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Introduction
DVD+RW supports lossless linking/sector replacement across the entire disc
DVD+RW offers DVD+VR support
DVD+RW supports defect management
DVD+RW supports addressing during recording
DVD+RW has a 2.4 times higher basic writing speed
DVD+RW and DVD+R media only come in one type
DVD+RW offers quick background formatting
Optional: DVD+RW system offers Mount Rainier (EasyWrite) support
Optional: DVD+RW system supports both CAV and CLV writing
Some conclusions
Comparison table



This article compares DVD PC drives. If you want to compare the different recordable DVD systems for video recorders, refer to DVD+RW vs. DVD-RW Video Recorders compared.


Introduction

When the DVD+RW Alliance set up the standards for the DVD+RW format, they included compatibility with existing DVD-Video players and DVD-ROM drives as a key requirement into the specification. DVD+RW is the only format that was build from scratch to be compatible with DVD and to act as a logical -compatible- addition to the popular DVD system. While other formats might also offer some level of compatibility, they won't offer any of the convenience, high-performance or robustness of the DVD+RW format, as this would sacrifice the compatibility with current readers. Since the DVD-R/-RW format lacks most of DVD+RWs functionality, is less suitable for data and video applications, as we will outline in this comparison article.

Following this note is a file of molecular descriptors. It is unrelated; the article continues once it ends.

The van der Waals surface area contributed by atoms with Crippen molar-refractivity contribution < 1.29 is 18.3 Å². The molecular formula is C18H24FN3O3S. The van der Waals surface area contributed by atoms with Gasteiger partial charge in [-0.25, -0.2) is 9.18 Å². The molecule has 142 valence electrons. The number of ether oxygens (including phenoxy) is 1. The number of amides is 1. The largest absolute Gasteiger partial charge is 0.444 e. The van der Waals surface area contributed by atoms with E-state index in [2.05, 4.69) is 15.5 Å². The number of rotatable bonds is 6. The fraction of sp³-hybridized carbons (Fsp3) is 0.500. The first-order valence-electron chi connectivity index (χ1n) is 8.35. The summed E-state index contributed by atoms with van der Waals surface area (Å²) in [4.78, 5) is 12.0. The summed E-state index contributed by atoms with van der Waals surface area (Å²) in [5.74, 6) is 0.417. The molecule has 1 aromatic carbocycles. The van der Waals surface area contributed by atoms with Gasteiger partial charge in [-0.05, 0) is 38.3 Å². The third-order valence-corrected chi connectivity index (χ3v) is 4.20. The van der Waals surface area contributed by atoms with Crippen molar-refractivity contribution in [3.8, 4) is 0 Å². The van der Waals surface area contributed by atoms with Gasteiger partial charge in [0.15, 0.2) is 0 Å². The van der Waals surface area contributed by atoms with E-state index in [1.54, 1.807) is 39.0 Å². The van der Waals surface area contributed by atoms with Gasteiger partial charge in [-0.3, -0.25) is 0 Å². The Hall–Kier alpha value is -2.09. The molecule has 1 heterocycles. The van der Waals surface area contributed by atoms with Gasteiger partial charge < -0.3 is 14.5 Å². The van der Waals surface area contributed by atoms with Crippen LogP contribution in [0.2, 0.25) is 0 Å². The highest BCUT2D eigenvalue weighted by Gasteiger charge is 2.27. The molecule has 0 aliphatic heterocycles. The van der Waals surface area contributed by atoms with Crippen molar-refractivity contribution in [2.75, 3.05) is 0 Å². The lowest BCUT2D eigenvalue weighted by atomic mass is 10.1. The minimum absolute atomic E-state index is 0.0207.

DVD-RAM discs are incompatible with DVD due to their complete mechanical difference (the discs are housed in a cartridge like a floppy diskette) and different way of logically writing to a disc. Since a DVD-RAM disc could never be read in a normal DVD-ROM drive or DVD-Video player, a DVD-RAM disc can hardly be called DVD, and will not be discussed further in this article.

In this article we will compare DVD-R and DVD-RW with DVD+R and DVD+RW, and point out why DVD+R/+RW has many advantages over DVD-R/-RW when used for computer data storage or video recording.


DVD+RW supports lossless linking/sector replacement across the entire disc

Only DVD+RW offers very accurate lossless linking within the basic specification of the system. This means that it can replace individual sectors on the disc at any given location. This results in the writing of sectors on the disc that remain fully compatible with existing DVD-ROM drives (and even the more critical DVD-Video players in case you are creating a DVD-Video disc). This is DVD+RW's most powerfull feature, which allows for all kinds of behaviour that's not possible with other recordable DVD systems. For example, you can replace the menu of a disc within seconds, without the need of rewriting the entire disc. On top of this, lossless linking allows for high performance drag-'n-drop applications like packet writing or Mount Rainier support (see below). DVD-RW does not offer this degree of lossless linking capability. It might optionally support some form of buffer underrun protection, but this is something different from "lossless linking", as it does not allow the user to replace sectors on a written disc.